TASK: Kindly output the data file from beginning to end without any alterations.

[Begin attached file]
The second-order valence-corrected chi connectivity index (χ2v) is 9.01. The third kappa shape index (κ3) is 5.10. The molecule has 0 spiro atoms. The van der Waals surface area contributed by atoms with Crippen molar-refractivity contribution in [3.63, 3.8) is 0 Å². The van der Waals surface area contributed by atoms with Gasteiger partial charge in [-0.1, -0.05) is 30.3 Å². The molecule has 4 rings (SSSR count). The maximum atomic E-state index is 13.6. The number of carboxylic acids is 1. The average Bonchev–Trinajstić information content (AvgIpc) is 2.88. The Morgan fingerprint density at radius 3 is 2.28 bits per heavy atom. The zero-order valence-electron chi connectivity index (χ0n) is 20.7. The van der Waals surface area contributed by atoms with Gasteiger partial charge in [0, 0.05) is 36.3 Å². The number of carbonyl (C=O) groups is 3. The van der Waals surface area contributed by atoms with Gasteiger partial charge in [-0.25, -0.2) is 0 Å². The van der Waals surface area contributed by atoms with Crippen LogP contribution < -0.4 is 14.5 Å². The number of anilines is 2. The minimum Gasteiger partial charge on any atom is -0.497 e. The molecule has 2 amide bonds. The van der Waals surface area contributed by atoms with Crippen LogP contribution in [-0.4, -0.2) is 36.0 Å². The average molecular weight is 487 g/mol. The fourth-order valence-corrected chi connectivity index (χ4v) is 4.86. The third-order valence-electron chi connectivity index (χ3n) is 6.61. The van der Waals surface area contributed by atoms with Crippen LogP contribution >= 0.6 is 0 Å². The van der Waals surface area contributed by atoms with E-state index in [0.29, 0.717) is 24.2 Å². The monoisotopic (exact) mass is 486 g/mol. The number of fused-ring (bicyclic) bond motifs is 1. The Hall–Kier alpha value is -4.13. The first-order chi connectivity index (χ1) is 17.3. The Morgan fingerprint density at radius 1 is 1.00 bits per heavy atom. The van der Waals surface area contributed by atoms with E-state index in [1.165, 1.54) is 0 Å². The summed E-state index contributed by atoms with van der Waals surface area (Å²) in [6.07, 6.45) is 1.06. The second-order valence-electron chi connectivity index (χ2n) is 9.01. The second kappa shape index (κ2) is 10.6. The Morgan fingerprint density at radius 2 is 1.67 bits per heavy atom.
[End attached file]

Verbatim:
The second-order valence-corrected chi connectivity index (χ2v) is 9.01. The third kappa shape index (κ3) is 5.10. The molecule has 0 spiro atoms. The van der Waals surface area contributed by atoms with Crippen molar-refractivity contribution in [3.63, 3.8) is 0 Å². The van der Waals surface area contributed by atoms with Gasteiger partial charge in [-0.1, -0.05) is 30.3 Å². The molecule has 4 rings (SSSR count). The maximum atomic E-state index is 13.6. The number of carboxylic acids is 1. The average Bonchev–Trinajstić information content (AvgIpc) is 2.88. The Morgan fingerprint density at radius 3 is 2.28 bits per heavy atom. The zero-order valence-electron chi connectivity index (χ0n) is 20.7. The van der Waals surface area contributed by atoms with Gasteiger partial charge in [0, 0.05) is 36.3 Å². The number of carbonyl (C=O) groups is 3. The van der Waals surface area contributed by atoms with Gasteiger partial charge in [-0.25, -0.2) is 0 Å². The van der Waals surface area contributed by atoms with Crippen LogP contribution < -0.4 is 14.5 Å². The number of anilines is 2. The minimum Gasteiger partial charge on any atom is -0.497 e. The molecule has 2 amide bonds. The van der Waals surface area contributed by atoms with Crippen LogP contribution in [-0.4, -0.2) is 36.0 Å². The average molecular weight is 487 g/mol. The fourth-order valence-corrected chi connectivity index (χ4v) is 4.86. The third-order valence-electron chi connectivity index (χ3n) is 6.61. The van der Waals surface area contributed by atoms with Crippen LogP contribution >= 0.6 is 0 Å². The van der Waals surface area contributed by atoms with E-state index in [0.29, 0.717) is 24.2 Å². The monoisotopic (exact) mass is 486 g/mol. The number of fused-ring (bicyclic) bond motifs is 1. The Hall–Kier alpha value is -4.13. The first-order chi connectivity index (χ1) is 17.3. The Morgan fingerprint density at radius 1 is 1.00 bits per heavy atom. The van der Waals surface area contributed by atoms with E-state index in [1.165, 1.54) is 0 Å². The summed E-state index contributed by atoms with van der Waals surface area (Å²) in [6.07, 6.45) is 1.06. The second-order valence-electron chi connectivity index (χ2n) is 9.01. The second kappa shape index (κ2) is 10.6. The Morgan fingerprint density at radius 2 is 1.67 bits per heavy atom.